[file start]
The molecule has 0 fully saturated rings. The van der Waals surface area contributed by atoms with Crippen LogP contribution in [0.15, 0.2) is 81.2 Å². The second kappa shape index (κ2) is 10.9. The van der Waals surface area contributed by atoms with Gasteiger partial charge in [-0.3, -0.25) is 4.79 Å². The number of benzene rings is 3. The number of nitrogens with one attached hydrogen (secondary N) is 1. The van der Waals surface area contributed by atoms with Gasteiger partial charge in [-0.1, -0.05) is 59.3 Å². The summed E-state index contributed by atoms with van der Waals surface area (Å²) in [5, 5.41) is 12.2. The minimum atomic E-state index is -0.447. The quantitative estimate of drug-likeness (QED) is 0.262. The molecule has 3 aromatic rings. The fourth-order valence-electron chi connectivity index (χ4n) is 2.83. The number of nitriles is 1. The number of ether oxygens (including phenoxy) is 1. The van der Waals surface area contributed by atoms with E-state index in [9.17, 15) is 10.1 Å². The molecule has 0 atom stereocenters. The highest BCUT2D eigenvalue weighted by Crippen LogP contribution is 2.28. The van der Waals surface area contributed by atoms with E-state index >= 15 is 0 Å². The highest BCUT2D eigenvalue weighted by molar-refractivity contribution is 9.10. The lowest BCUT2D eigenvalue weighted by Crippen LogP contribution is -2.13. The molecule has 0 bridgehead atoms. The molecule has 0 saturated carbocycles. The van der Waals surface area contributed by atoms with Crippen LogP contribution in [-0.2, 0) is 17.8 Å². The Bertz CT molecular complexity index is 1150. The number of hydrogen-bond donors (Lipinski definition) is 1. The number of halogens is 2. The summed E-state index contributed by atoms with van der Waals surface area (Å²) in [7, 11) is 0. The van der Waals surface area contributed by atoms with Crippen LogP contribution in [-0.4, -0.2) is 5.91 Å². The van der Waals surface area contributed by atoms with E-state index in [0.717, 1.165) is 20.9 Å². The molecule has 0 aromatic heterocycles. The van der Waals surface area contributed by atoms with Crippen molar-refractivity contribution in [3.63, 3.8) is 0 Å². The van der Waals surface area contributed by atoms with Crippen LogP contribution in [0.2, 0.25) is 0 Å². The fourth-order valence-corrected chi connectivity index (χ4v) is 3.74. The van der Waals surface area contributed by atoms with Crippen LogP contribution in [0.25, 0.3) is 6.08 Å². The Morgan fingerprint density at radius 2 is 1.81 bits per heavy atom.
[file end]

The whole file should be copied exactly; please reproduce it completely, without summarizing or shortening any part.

The molecule has 0 fully saturated rings. The van der Waals surface area contributed by atoms with Crippen LogP contribution in [0.15, 0.2) is 81.2 Å². The second kappa shape index (κ2) is 10.9. The van der Waals surface area contributed by atoms with Gasteiger partial charge in [-0.3, -0.25) is 4.79 Å². The number of benzene rings is 3. The number of nitrogens with one attached hydrogen (secondary N) is 1. The van der Waals surface area contributed by atoms with Gasteiger partial charge in [-0.1, -0.05) is 59.3 Å². The summed E-state index contributed by atoms with van der Waals surface area (Å²) in [5, 5.41) is 12.2. The minimum atomic E-state index is -0.447. The quantitative estimate of drug-likeness (QED) is 0.262. The molecule has 3 aromatic rings. The fourth-order valence-electron chi connectivity index (χ4n) is 2.83. The number of nitriles is 1. The number of ether oxygens (including phenoxy) is 1. The van der Waals surface area contributed by atoms with E-state index in [9.17, 15) is 10.1 Å². The molecule has 0 atom stereocenters. The highest BCUT2D eigenvalue weighted by Crippen LogP contribution is 2.28. The van der Waals surface area contributed by atoms with E-state index >= 15 is 0 Å². The highest BCUT2D eigenvalue weighted by molar-refractivity contribution is 9.10. The lowest BCUT2D eigenvalue weighted by Crippen LogP contribution is -2.13. The molecule has 0 bridgehead atoms. The molecule has 0 saturated carbocycles. The van der Waals surface area contributed by atoms with Crippen LogP contribution in [-0.2, 0) is 17.8 Å². The Bertz CT molecular complexity index is 1150. The number of hydrogen-bond donors (Lipinski definition) is 1. The number of halogens is 2. The summed E-state index contributed by atoms with van der Waals surface area (Å²) in [7, 11) is 0. The van der Waals surface area contributed by atoms with Crippen LogP contribution in [-0.4, -0.2) is 5.91 Å². The van der Waals surface area contributed by atoms with E-state index in [0.717, 1.165) is 20.9 Å². The molecule has 0 aromatic heterocycles. The van der Waals surface area contributed by atoms with Crippen molar-refractivity contribution in [3.63, 3.8) is 0 Å². The van der Waals surface area contributed by atoms with Crippen LogP contribution in [0.2, 0.25) is 0 Å². The fourth-order valence-corrected chi connectivity index (χ4v) is 3.74. The van der Waals surface area contributed by atoms with Crippen LogP contribution in [0.25, 0.3) is 6.08 Å². The Morgan fingerprint density at radius 2 is 1.81 bits per heavy atom.